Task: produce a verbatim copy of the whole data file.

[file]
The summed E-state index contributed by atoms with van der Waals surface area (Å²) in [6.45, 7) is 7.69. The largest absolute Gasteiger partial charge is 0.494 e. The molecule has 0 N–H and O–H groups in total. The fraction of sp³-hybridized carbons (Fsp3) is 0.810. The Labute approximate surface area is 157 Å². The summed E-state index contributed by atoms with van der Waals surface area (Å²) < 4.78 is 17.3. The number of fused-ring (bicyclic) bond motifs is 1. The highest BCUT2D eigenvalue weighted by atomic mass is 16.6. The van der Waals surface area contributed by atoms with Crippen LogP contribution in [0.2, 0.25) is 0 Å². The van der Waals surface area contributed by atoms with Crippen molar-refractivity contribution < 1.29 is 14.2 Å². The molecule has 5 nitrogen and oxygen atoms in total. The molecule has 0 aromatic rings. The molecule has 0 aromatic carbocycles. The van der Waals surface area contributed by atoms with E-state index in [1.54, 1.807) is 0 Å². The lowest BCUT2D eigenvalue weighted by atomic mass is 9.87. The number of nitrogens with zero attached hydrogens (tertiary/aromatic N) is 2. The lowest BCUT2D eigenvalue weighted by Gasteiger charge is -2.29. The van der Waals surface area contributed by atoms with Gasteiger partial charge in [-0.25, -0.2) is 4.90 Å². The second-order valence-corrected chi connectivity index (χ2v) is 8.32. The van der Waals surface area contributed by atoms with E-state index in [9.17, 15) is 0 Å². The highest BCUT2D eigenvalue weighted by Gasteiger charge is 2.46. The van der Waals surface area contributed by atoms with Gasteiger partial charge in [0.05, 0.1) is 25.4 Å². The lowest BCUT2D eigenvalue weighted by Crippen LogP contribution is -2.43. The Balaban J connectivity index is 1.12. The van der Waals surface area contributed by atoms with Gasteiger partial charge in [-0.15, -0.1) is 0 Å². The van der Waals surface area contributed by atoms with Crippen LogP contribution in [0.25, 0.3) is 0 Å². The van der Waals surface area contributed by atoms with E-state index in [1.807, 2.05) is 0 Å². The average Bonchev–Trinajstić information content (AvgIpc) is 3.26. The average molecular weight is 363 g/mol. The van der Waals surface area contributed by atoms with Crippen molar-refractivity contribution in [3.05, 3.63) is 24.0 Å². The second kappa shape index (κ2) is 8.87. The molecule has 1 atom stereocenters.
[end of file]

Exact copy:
The summed E-state index contributed by atoms with van der Waals surface area (Å²) in [6.45, 7) is 7.69. The largest absolute Gasteiger partial charge is 0.494 e. The molecule has 0 N–H and O–H groups in total. The fraction of sp³-hybridized carbons (Fsp3) is 0.810. The Labute approximate surface area is 157 Å². The summed E-state index contributed by atoms with van der Waals surface area (Å²) < 4.78 is 17.3. The number of fused-ring (bicyclic) bond motifs is 1. The highest BCUT2D eigenvalue weighted by atomic mass is 16.6. The van der Waals surface area contributed by atoms with Crippen LogP contribution in [0.2, 0.25) is 0 Å². The van der Waals surface area contributed by atoms with Crippen molar-refractivity contribution < 1.29 is 14.2 Å². The molecule has 5 nitrogen and oxygen atoms in total. The molecule has 0 aromatic rings. The molecule has 0 aromatic carbocycles. The van der Waals surface area contributed by atoms with E-state index in [1.54, 1.807) is 0 Å². The lowest BCUT2D eigenvalue weighted by atomic mass is 9.87. The number of nitrogens with zero attached hydrogens (tertiary/aromatic N) is 2. The lowest BCUT2D eigenvalue weighted by Gasteiger charge is -2.29. The van der Waals surface area contributed by atoms with Gasteiger partial charge in [-0.25, -0.2) is 4.90 Å². The second-order valence-corrected chi connectivity index (χ2v) is 8.32. The van der Waals surface area contributed by atoms with E-state index in [9.17, 15) is 0 Å². The highest BCUT2D eigenvalue weighted by Gasteiger charge is 2.46. The van der Waals surface area contributed by atoms with Gasteiger partial charge in [0.05, 0.1) is 25.4 Å². The lowest BCUT2D eigenvalue weighted by Crippen LogP contribution is -2.43. The Balaban J connectivity index is 1.12. The van der Waals surface area contributed by atoms with Gasteiger partial charge in [-0.15, -0.1) is 0 Å². The van der Waals surface area contributed by atoms with Crippen LogP contribution in [0.25, 0.3) is 0 Å². The van der Waals surface area contributed by atoms with E-state index in [1.807, 2.05) is 0 Å². The average Bonchev–Trinajstić information content (AvgIpc) is 3.26. The average molecular weight is 363 g/mol. The van der Waals surface area contributed by atoms with Crippen molar-refractivity contribution in [3.05, 3.63) is 24.0 Å². The second kappa shape index (κ2) is 8.87. The molecule has 1 atom stereocenters.